They were zombies, and I was the source of the infection.  I was Technology Zombie Patient Zero.  (But only in my house so don’t bother trying to drum up a class action medical malpractice suit.)

All of our wireless wonders were actually invisible tethers.  They were choking off our opportunities to connect with each other.  We were so busy staying connected that we became utterly disconnected.

I want to tell you that this had only happened once or that it was a very rare event.  I want to be the mother who didn’t let her kids zone out on tech while my husband and I did the same.

But I can’t say that.  Not honestly.

I have to forgive myself for that though.  I am tired.  A lot.  Tired to my bones kind of tired.  Life never stops and trying to keep up with it all wears me down.  Sometimes I  want to turn my brain off.  I want a few minutes of quiet.  A few minutes to not think.  A few minutes to not worry.  A few minutes to not do.

But that one moment truly jarred me.  How many minutes were we actually sacrificing to the tech zombie gods each day?  How many chances to enjoy being a family and being together were we losing?  The idea of the Tech Turn Off Challenge was born.  Thank you divine intervention.

Could I do what I had asked my father to do?  Could I pick a few hours a week and just walk away from the phones, the laptops, the work, and the noise?  And could I really push myself and do it for a couple of hours a day for a whole week?  It may be small potatoes to many, but to me, it was akin to asking me to remove my bra before I headed to the grocery store.  Not.  Gonna.  Happen.  I have yet to institute the Grocery Store Bra Removal Challenge, and I don’t sense that it is on the horizon either.  But I figured I could give the Tech Turn Off Challenge a go.

Honestly I wasn’t sure if I would be able to meet the challenge requirements (doubly ironic since I created the challenge myself), and even more honestly, I didn’t think that I would succeed.  Yet here I am.  I have survived a little more than a week with over twenty deliberately chosen prime time tech free hours.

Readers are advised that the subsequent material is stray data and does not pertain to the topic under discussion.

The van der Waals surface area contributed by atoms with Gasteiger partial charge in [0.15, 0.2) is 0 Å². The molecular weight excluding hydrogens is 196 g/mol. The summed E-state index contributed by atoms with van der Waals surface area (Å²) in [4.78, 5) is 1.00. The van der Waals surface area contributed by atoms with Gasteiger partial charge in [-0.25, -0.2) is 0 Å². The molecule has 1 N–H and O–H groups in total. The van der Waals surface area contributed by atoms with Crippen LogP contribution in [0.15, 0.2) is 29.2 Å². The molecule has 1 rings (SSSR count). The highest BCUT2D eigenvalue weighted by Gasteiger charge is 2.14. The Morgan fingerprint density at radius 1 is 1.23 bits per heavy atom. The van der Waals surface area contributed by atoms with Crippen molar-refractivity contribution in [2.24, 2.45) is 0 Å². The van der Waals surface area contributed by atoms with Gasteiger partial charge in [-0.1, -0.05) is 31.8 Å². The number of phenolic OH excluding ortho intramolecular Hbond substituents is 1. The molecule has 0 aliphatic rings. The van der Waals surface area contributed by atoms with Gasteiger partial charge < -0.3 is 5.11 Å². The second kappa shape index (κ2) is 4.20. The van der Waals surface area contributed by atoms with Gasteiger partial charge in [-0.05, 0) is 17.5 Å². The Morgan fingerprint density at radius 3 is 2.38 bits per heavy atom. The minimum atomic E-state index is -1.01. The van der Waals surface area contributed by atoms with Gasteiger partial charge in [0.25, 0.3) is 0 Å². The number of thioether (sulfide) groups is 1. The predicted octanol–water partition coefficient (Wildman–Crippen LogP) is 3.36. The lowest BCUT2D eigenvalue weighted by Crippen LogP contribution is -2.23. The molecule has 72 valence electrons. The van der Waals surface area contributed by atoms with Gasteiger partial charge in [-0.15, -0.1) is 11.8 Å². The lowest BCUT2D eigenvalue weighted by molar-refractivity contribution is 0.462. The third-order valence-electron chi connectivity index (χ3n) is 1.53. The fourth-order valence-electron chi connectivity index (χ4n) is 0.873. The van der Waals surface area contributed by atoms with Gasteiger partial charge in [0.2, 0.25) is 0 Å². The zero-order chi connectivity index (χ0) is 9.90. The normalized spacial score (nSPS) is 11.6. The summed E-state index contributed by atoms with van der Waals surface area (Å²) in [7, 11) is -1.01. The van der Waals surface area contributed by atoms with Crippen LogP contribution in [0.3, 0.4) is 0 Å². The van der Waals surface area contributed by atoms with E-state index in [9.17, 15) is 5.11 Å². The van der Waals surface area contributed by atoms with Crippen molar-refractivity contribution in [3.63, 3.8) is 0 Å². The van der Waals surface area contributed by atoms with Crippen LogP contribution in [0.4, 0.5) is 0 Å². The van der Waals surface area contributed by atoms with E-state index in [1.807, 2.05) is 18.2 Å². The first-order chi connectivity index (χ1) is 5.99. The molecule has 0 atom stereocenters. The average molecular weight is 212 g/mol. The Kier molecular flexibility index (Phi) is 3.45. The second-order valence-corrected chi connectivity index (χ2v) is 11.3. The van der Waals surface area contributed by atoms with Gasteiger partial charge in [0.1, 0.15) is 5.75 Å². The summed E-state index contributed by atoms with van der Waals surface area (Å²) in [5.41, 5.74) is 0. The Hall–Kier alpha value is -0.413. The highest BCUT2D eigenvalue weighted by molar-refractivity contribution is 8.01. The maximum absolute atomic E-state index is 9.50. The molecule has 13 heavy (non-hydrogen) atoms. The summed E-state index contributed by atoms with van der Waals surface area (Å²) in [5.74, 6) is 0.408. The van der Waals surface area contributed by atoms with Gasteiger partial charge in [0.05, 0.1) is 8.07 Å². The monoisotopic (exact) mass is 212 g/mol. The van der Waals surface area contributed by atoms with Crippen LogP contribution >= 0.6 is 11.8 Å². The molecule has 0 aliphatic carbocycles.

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I believe that we are each face critical life changing opportunities in lives.  We reach these forks in the road, and we can go one way or another.  The choice you make will set you on a course that could impact your entire life.  It’s the red pill vs the blue pill scenario.  Are you willing to wake up to your reality or is it more comfortable to stay oblivious?

I pray that I am waking up again.  I can’t unsee the virtual world I have been lost in.  I keep replaying the zombie tech epiphany in my mind.  I don’t want to replay it in my reality, too.  I was wireless most of the time, but I was more tied down than I ever knew.

I love the way we can connect with anyone on the globe in an instant.  I enjoy seeing the countless fantastic everythings we can find in this wireless world – covfefe and all.  I am amazed at the wonders the internet reveals.  But I don’t want to see that while I inadvertently miss the amazing everythings that are in the same room with me.  That’s where the magic is.  That’s what I want to experience.  That’s what matters.  They are my original wireless wonders.  They are my world.

***MoJo***

<a href=”https://dailypost.wordpress.com/prompts/tether/”>Tether</a&gt;